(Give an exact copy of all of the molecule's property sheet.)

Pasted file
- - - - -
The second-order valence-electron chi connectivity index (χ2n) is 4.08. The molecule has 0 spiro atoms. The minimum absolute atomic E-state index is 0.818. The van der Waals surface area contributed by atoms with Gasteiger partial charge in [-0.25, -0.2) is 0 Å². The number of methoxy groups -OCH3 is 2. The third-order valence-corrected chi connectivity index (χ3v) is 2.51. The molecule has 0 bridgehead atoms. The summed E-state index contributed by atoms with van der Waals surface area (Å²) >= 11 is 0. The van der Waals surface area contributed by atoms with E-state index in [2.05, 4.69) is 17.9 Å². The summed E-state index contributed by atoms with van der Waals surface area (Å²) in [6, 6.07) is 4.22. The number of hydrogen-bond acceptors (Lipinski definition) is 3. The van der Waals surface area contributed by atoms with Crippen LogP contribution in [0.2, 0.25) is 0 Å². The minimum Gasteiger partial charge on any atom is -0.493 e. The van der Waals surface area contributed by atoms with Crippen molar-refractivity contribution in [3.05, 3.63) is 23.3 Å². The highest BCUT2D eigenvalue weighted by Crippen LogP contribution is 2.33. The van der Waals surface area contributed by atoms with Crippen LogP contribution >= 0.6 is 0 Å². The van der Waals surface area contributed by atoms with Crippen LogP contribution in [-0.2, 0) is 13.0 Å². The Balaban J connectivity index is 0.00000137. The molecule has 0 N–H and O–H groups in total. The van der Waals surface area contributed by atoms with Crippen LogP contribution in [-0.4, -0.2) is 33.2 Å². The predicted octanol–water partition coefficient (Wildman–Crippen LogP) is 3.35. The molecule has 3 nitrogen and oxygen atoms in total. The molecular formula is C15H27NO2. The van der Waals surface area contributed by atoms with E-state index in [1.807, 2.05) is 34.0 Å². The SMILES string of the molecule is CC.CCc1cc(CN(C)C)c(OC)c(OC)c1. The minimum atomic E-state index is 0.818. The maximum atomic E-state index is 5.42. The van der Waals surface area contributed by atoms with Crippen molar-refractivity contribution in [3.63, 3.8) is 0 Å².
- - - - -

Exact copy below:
The second-order valence-electron chi connectivity index (χ2n) is 4.08. The molecule has 0 spiro atoms. The minimum absolute atomic E-state index is 0.818. The van der Waals surface area contributed by atoms with Gasteiger partial charge in [-0.25, -0.2) is 0 Å². The number of methoxy groups -OCH3 is 2. The third-order valence-corrected chi connectivity index (χ3v) is 2.51. The molecule has 0 bridgehead atoms. The summed E-state index contributed by atoms with van der Waals surface area (Å²) >= 11 is 0. The van der Waals surface area contributed by atoms with E-state index in [2.05, 4.69) is 17.9 Å². The summed E-state index contributed by atoms with van der Waals surface area (Å²) in [6, 6.07) is 4.22. The number of hydrogen-bond acceptors (Lipinski definition) is 3. The van der Waals surface area contributed by atoms with Crippen LogP contribution in [0.2, 0.25) is 0 Å². The minimum Gasteiger partial charge on any atom is -0.493 e. The van der Waals surface area contributed by atoms with Crippen molar-refractivity contribution in [3.05, 3.63) is 23.3 Å². The highest BCUT2D eigenvalue weighted by Crippen LogP contribution is 2.33. The van der Waals surface area contributed by atoms with Crippen LogP contribution >= 0.6 is 0 Å². The van der Waals surface area contributed by atoms with Crippen LogP contribution in [-0.2, 0) is 13.0 Å². The Balaban J connectivity index is 0.00000137. The molecule has 0 N–H and O–H groups in total. The van der Waals surface area contributed by atoms with Crippen LogP contribution in [-0.4, -0.2) is 33.2 Å². The predicted octanol–water partition coefficient (Wildman–Crippen LogP) is 3.35. The molecule has 3 nitrogen and oxygen atoms in total. The molecular formula is C15H27NO2. The van der Waals surface area contributed by atoms with E-state index in [1.807, 2.05) is 34.0 Å². The SMILES string of the molecule is CC.CCc1cc(CN(C)C)c(OC)c(OC)c1. The minimum atomic E-state index is 0.818. The maximum atomic E-state index is 5.42. The van der Waals surface area contributed by atoms with Crippen molar-refractivity contribution in [3.63, 3.8) is 0 Å².